Omega-3 Fatty Acids and Inflammation


I’ve been writing about omega-3 fatty acids for some time now. Research continues to show how important these fatty acids really are to the human body, and how omega-3 fatty acids and inflammation are somehow related. A study a few years ago at the University of Pittsburgh confirms what subsequent studies have found, how important Omega-3 fatty acids really are.

“Scientists at the University of Pittsburgh School of Medicine went on a molecular fishing trip and netted a catch of new mediators that not only can explain how omega-3 fatty acids reduce inflammation, but also hint at novel treatments for a host of diseases linked to inflammatory processes.” [1]

Before I continue with this study, let’s take a look at what omega-3 fatty acids are, and the health benefits behind them. To do so I’ve included a quote below from the University of Maryland Medical Center’s web site:

“Omega-3 fatty acids are considered essential fatty acids: They are necessary for human health but the body can’t make them — you have to get them through food. Omega-3 fatty acids can be found in fish, such as salmon, tuna, and halibut, other seafood including algae and krill, some plants, and nut oils. Also known as polyunsaturated fatty acids (PUFAs), omega-3 fatty acids play a crucial role in brain function as well as normal growth and development. They have also become popular because they may reduce the risk of heart disease. The American Heart Association recommends eating fish (particularly fatty fish such as mackerel, lake trout, herring, sardines, albacore tuna, and salmon) at least 2 times a week.” [2]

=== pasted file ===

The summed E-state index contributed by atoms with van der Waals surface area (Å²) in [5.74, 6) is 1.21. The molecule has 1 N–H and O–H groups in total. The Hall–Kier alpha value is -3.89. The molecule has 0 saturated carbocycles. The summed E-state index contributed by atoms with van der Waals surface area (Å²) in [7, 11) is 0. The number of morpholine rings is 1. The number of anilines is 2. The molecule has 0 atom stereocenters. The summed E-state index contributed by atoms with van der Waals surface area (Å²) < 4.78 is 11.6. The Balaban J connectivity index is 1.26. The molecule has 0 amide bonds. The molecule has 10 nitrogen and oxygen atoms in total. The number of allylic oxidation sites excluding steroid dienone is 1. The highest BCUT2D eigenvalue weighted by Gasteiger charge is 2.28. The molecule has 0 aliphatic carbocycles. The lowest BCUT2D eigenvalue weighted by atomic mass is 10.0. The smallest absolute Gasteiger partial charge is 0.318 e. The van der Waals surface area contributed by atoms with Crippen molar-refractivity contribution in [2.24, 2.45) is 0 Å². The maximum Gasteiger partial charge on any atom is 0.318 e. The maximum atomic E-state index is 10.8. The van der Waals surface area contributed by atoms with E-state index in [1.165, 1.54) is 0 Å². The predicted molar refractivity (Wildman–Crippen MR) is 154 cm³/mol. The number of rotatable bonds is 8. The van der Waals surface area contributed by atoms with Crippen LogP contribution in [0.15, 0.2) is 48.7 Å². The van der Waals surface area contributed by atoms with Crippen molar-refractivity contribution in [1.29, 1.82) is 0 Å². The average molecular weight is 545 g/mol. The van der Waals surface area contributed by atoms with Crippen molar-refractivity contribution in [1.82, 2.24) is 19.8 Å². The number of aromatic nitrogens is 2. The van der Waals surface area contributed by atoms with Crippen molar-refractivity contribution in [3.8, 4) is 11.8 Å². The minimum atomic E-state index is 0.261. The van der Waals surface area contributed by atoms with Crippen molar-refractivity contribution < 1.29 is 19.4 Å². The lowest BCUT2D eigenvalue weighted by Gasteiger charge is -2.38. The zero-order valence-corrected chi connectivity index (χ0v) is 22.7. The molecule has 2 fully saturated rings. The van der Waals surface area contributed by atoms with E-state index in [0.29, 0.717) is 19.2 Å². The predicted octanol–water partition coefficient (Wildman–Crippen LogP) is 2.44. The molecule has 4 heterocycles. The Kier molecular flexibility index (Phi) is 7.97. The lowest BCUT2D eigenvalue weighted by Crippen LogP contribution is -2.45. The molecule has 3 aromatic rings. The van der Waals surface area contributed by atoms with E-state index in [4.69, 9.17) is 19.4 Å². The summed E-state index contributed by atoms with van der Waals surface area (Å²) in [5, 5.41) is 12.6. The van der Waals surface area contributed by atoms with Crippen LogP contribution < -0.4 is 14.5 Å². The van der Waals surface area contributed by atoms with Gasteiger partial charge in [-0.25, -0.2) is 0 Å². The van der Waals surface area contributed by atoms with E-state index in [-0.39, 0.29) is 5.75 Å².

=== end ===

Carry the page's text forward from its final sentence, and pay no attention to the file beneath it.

All of the research I’ve found concurs that “omega-3 fatty acids reduce inflammation and may help lower risk of chronic diseases such as heart disease, cancer, and arthritis. Omega-3 fatty acids are highly concentrated in the brain and appear to be important for cognitive (brain memory and performance) and behavioral function.” [2]

This information is not from a single study, rather from numerous studies over several years in which universities have been doing research. Runaway inflammation can lead to various serious health problems in the body involving the heart, arteries, lungs, joints and more. That’s probably why so much research is being done not only on inflammation but also on nutrients, like omega-3 fatty acids, that fight inflammation.

If you’re looking to incorporate more omega-3-fatty acids into your diet, fish is your best bet. The purest choice fish include canned sardines or mackerel, wild Alaskan salmon and sable fish, and small, troll-caught tuna. However, if you’re not a fish eater, Vital Choice’s Sockeye Salmon Supplements provides all of the fatty acids and abundant vitamin D3 found in salmon head oil.

There are also other Omega-3 supplements, and many contain a premier and unique blend of four different types of the most highly regarded Essential Fatty Acids (EFA) oils – Fish, Flaxseed, Evening Primrose and Perilla Seed. They may also use contaminant-free fish oil that has undergone an intense distilling process.

Just as research on omega-3 fatty acids will continue, I will continue to write about what researchers find regarding this highly important nutrient.

Jeffrey Sloe
Independent TriVita Business Owner – #12871028
440-725-3729
Visit My TriVita Product Site

Resources:
[1] www.sciencedaily.com/releases/2010/05/100502173503.htm
[2] www.umm.edu/altmed/articles/omega-3-000316.htm

Healthy Choice Foods High in Fatty Acids

The above information presented herein is intended for educational purposes only. These statements have not been evaluated by the FDA and are not intended to diagnose, cure, treat or prevent disease. Individual results may vary, and before using any supplements, it is always advisable to consult with your own health care provider.